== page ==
Please search using the search box at the top of the site. You are bound to find what you are looking for.

21 thoughts on “Is Abandoning a Pet a Crime? ”

  1. Do note the laws make NO distinction for your personal and absurd definitions of what is and is not a “domesticated cat”. ALL house-cats, in the home, stray, or feral, or “domesticated cats”. Your house-cats are what are defined as a “domesticated species”, bred by humans for the purpose of humans = “domesticated”. “Domesticated” has nothing to do with what state of freedom they are presently living under. They are a “domesticated species”, no matter where they are on the planet nor no matter how much contact they’ve had with humans. This is why they can “go feral”, back to a wild state. A native cat species can never “go feral” only domesticated species can. Please educate yourself so everyone else doesn’t have to do it for you, over and over and over and over and over and over and over, on ad-infinauseum.

    Reply
    • I think you have misunderstood me and are mixed up. Even in your first sentence you show a mixed up approach. You say the law makes no distinction between feral, stray and domestic cats. That is incorrect because there are laws regarding TNR which solely relate to feral cats. Also there are laws which are biased against feral cats. I don’t have the time to explain that here.

      I never said that domestication relates to the state of freedom. So I have no idea why you wrote that. Feral cats are not domestic cats and not domesticated. In Australia for example they are akin to a new species of wild cat almost. Abandoned domestic cats never quite go completely feral if they survive while feral cats born in the wild are truly wild but can be domesticated.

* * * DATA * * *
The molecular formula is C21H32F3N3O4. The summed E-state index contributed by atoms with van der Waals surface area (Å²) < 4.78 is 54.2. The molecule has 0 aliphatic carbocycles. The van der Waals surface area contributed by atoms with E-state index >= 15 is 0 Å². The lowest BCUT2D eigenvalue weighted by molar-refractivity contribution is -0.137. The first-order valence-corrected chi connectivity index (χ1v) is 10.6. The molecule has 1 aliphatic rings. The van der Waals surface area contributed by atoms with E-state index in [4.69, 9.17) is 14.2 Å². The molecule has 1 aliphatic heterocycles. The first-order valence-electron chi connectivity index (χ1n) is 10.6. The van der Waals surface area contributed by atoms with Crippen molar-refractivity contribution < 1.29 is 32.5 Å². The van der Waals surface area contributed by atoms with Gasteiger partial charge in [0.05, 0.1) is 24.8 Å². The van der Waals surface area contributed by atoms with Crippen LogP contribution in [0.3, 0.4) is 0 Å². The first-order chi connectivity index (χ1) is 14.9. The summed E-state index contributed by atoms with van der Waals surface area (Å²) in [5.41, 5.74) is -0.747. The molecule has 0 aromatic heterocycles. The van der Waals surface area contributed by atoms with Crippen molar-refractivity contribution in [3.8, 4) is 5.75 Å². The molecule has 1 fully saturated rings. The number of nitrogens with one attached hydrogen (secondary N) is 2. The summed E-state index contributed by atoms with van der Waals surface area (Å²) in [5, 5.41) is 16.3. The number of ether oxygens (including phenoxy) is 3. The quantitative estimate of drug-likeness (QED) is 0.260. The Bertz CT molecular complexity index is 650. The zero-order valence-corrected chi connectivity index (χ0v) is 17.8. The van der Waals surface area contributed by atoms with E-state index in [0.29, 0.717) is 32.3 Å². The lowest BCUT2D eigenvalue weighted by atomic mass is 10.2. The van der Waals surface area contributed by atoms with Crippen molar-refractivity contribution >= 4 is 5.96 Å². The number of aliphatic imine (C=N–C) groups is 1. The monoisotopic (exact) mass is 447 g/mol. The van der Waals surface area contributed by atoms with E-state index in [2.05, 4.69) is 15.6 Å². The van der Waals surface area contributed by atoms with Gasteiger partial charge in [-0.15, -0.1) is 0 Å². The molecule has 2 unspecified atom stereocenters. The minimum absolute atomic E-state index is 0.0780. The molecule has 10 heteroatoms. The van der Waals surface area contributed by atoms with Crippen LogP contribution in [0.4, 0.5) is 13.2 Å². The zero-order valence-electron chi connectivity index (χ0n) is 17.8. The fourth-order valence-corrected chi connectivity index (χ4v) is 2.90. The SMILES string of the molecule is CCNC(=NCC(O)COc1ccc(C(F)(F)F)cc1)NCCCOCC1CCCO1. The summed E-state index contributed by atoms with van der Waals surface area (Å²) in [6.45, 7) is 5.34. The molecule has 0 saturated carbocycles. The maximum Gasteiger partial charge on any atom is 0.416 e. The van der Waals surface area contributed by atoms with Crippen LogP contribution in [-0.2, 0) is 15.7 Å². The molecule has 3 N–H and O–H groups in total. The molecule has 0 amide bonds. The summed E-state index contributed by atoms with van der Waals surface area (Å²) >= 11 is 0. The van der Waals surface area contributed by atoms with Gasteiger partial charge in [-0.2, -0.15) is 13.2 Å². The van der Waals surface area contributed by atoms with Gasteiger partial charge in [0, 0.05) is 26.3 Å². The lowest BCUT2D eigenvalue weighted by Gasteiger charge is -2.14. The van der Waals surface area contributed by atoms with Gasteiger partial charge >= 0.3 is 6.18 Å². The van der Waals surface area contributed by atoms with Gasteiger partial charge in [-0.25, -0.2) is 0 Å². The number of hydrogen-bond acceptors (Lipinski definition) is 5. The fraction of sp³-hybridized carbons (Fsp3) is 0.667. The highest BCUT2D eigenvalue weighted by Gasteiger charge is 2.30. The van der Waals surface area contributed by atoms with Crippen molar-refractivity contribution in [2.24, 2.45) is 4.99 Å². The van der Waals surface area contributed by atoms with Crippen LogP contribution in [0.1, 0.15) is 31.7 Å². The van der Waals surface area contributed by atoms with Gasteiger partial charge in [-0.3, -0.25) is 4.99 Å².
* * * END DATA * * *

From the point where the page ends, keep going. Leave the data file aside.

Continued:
Native species of American cats are true wild cat species and the word “feral” does not apply to them so I don’t know why you wrote that sentence.

      Reply
      • Let’s see if we can dumb this down to your ability to think, it will be difficult.

        You have two dogs, a male and female pair of Collies. Both are a domestic animal, a “domesticated species”, bred by man for the uses of man. You dump them off on an island. You come back 3 generations of dogs later and the island is populated with their offspring. You take them all back to the mainland. Which of them are “domestic species” and which are wild native species?

        Apparently you fail to understand and grasp the concept of the word “feral” too. Native species cannot go feral. Only domesticated species of animals can go feral (which does not alter their “domesticated species” status and definition). Like feral hogs, feral horses, etc. You have domesticated house-cats, domesticated stray-cats, and domesticated feral-cats. Then there are your myriad wild/native cat species. Only ONE species is considered “domesticated”, your house-cat, Felis catus. The feral Felis catus is no different than the one in your house. They are both defined as a “domesticated species” by science, by law, by all educated and thinking people, the ONLY difference is that the one in your home is habituated to humans and the other is not. In all science, in all law, in all people with basic common-sense; they all use the definition that any house-cat, no matter its comfort level around humans, is called a “domesticated animal”. That is the definition of “domesticated”. Not your layman’s biased “I wish it were true so I don’t have to obey the law” definition.

        You have the world of knowledge available at your fingertips today, yet you insist on pretending to be this uneducated and stupid when it comes to cats. Why is that?

        Reply